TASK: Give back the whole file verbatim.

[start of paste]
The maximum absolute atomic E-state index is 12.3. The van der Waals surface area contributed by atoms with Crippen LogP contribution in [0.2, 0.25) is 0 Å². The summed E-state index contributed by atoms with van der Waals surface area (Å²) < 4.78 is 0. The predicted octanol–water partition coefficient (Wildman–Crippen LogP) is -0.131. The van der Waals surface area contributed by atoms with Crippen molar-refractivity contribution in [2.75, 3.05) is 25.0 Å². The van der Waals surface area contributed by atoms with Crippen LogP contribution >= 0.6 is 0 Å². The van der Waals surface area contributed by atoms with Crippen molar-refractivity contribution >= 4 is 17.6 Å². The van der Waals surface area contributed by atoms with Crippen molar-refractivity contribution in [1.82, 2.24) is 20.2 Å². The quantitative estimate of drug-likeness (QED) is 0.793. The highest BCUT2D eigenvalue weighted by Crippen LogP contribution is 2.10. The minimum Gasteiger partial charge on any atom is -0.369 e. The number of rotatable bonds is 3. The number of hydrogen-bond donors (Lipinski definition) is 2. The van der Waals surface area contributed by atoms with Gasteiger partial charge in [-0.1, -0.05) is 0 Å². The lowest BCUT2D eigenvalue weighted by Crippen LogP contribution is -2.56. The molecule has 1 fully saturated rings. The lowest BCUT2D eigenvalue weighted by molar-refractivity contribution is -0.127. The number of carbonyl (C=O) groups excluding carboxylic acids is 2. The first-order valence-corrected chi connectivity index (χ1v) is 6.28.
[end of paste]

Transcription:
The maximum absolute atomic E-state index is 12.3. The van der Waals surface area contributed by atoms with Crippen LogP contribution in [0.2, 0.25) is 0 Å². The summed E-state index contributed by atoms with van der Waals surface area (Å²) < 4.78 is 0. The predicted octanol–water partition coefficient (Wildman–Crippen LogP) is -0.131. The van der Waals surface area contributed by atoms with Crippen molar-refractivity contribution in [2.75, 3.05) is 25.0 Å². The van der Waals surface area contributed by atoms with Crippen LogP contribution >= 0.6 is 0 Å². The van der Waals surface area contributed by atoms with Crippen molar-refractivity contribution >= 4 is 17.6 Å². The van der Waals surface area contributed by atoms with Crippen molar-refractivity contribution in [1.82, 2.24) is 20.2 Å². The quantitative estimate of drug-likeness (QED) is 0.793. The highest BCUT2D eigenvalue weighted by Crippen LogP contribution is 2.10. The minimum Gasteiger partial charge on any atom is -0.369 e. The number of rotatable bonds is 3. The number of hydrogen-bond donors (Lipinski definition) is 2. The van der Waals surface area contributed by atoms with Gasteiger partial charge in [-0.1, -0.05) is 0 Å². The lowest BCUT2D eigenvalue weighted by Crippen LogP contribution is -2.56. The molecule has 1 fully saturated rings. The lowest BCUT2D eigenvalue weighted by molar-refractivity contribution is -0.127. The number of carbonyl (C=O) groups excluding carboxylic acids is 2. The first-order valence-corrected chi connectivity index (χ1v) is 6.28.